Outcomes-Focused Research Agenda. (1999). Part I: Recommendations for National Standards: Office of Minority Health.
7. Ross, H. (2001). Office of Minority Health publishes final standards for cultural and linguistic competence: Office of Minority Health.
8. National Standards for Culturally and Linguistically Appropriate Services in Health Care. (2001, March). Retrieved May 15, 2005, from http://www.omhrc.gov/omh/programs/
9. Cross, T., Bazron, B., Dennis, K., & Isaacs, M. (1989). Towards a culturally competent system of care (Vol. 1). Washington, D.C.: Georgetown University Child Development Center, CASSP Technical Assistance Center.
10. Libby, D. L., Zhou, Z., & Kindig, D. A. (1997). Will minority physician supply meet U.S. needs? Health Affairs, 16(4), 205-214.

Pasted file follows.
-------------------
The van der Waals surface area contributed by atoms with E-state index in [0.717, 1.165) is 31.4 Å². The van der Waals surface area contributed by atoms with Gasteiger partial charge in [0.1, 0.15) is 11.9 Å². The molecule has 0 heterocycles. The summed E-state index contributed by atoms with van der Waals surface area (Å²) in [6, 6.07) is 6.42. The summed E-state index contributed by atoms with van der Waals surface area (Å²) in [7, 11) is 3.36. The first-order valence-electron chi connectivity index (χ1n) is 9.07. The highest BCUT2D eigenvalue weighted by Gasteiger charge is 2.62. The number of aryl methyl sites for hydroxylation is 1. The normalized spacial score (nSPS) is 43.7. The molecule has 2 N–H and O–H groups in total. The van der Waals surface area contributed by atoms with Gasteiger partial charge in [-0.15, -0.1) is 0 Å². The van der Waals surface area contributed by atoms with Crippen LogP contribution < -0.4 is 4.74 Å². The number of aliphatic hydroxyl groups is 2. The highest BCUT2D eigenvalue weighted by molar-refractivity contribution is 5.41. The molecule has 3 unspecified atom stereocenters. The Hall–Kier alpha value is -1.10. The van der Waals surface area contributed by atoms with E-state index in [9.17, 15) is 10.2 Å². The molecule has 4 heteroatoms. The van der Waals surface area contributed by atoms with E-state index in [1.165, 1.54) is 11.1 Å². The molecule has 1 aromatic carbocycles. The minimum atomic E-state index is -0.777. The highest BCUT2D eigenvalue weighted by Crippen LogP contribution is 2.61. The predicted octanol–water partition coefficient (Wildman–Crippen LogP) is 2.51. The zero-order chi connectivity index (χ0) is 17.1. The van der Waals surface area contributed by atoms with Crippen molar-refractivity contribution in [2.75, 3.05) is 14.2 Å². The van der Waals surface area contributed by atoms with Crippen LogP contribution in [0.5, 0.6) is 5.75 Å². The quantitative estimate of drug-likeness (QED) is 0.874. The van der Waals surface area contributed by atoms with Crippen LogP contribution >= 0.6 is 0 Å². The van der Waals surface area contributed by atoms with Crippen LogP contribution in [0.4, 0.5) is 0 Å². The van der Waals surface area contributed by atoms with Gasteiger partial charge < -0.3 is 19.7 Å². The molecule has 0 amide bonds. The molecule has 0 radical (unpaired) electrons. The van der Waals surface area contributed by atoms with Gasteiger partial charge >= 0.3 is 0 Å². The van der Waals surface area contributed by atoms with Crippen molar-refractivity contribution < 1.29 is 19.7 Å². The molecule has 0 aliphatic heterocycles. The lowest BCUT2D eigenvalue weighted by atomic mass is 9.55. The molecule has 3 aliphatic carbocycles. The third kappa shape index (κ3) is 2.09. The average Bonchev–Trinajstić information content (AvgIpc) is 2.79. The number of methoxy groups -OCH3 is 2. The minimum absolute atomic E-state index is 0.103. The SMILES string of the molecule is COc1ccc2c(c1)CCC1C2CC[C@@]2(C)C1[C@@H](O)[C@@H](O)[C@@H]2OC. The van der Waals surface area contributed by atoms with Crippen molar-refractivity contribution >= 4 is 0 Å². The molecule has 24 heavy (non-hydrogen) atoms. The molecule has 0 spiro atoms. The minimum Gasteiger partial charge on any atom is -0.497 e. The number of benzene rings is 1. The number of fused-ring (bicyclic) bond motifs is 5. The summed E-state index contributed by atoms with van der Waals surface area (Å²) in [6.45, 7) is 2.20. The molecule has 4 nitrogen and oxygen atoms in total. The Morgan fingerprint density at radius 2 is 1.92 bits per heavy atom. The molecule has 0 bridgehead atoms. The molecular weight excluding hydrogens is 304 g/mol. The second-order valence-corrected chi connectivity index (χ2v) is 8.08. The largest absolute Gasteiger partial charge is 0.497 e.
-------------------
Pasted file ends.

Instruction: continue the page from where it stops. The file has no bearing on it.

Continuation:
11. Relman, A. S. (1994). Racial and Ethnic Diversity in U.S. Medical Schools. The New England Journal of Medicine, 331(7), 472.
12. Bach, P. B., Hoangmai, H., Schrag, D., Tate, R. C., & Hargraves, J. L. (2004). Primary care physicians who treat blacks and whites. The New England Journal of Medicine, 351(6), 575-584.
13. Saha, S., Taggart, S. H., Komarony, M., & Bindman, A. B. (2000). Do patients choose physicians of their own race? Health Affairs, 19(4), 76-83.
14. Laveist, T. A., & Nuru-Jeter, A. (2002). Is doctor patient concordance associated with greater satisfaction with care? Journal of Health and Social Behavior, 43, 296-306.
15. State of New Jersey 211th Legislature. Senate No. 144 and Senate Substitute for Assembly No 492. Adopted March 29 2004. http:// njleg.state.nj.us/2004/Bills/ S0500/144_R2.htm. Accessed 11/21/2005.
16. California Assembly Bill No 1195. September 1 2005.
www.healthlaw.org/library.cfm?fa=download& resourceID=78947&appView=folder&print -. Accessed 04/03/2006.